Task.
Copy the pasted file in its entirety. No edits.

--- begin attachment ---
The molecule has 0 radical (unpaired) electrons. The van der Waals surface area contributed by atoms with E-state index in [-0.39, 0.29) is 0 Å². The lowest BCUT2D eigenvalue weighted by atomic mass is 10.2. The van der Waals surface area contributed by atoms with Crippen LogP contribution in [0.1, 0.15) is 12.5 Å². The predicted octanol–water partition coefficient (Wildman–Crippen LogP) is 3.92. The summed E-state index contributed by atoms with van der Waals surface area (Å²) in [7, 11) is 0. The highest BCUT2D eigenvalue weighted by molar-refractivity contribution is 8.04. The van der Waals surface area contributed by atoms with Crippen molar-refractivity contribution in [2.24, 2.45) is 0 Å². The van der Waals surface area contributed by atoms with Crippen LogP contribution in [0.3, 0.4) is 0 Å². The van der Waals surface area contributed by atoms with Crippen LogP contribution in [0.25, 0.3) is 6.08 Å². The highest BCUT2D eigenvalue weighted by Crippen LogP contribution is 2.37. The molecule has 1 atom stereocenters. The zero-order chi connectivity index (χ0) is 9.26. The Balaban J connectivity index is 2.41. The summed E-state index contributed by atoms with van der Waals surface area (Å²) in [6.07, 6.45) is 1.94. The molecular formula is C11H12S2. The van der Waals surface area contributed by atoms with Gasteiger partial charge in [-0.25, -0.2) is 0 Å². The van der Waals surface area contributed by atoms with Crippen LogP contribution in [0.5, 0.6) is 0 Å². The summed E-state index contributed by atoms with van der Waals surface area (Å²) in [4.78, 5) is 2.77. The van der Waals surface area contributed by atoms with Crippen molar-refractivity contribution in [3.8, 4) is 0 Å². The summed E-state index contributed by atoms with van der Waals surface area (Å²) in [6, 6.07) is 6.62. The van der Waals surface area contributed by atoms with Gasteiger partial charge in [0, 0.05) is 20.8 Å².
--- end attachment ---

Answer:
The molecule has 0 radical (unpaired) electrons. The van der Waals surface area contributed by atoms with E-state index in [-0.39, 0.29) is 0 Å². The lowest BCUT2D eigenvalue weighted by atomic mass is 10.2. The van der Waals surface area contributed by atoms with Crippen LogP contribution in [0.1, 0.15) is 12.5 Å². The predicted octanol–water partition coefficient (Wildman–Crippen LogP) is 3.92. The summed E-state index contributed by atoms with van der Waals surface area (Å²) in [7, 11) is 0. The highest BCUT2D eigenvalue weighted by molar-refractivity contribution is 8.04. The van der Waals surface area contributed by atoms with Crippen molar-refractivity contribution in [2.24, 2.45) is 0 Å². The van der Waals surface area contributed by atoms with Crippen LogP contribution in [0.3, 0.4) is 0 Å². The van der Waals surface area contributed by atoms with Crippen LogP contribution in [0.25, 0.3) is 6.08 Å². The highest BCUT2D eigenvalue weighted by Crippen LogP contribution is 2.37. The molecule has 1 atom stereocenters. The zero-order chi connectivity index (χ0) is 9.26. The Balaban J connectivity index is 2.41. The summed E-state index contributed by atoms with van der Waals surface area (Å²) in [6.07, 6.45) is 1.94. The molecular formula is C11H12S2. The van der Waals surface area contributed by atoms with Gasteiger partial charge in [-0.25, -0.2) is 0 Å². The van der Waals surface area contributed by atoms with Crippen LogP contribution in [0.5, 0.6) is 0 Å². The summed E-state index contributed by atoms with van der Waals surface area (Å²) in [4.78, 5) is 2.77. The van der Waals surface area contributed by atoms with Crippen molar-refractivity contribution in [3.8, 4) is 0 Å². The summed E-state index contributed by atoms with van der Waals surface area (Å²) in [6, 6.07) is 6.62. The van der Waals surface area contributed by atoms with Gasteiger partial charge in [0, 0.05) is 20.8 Å².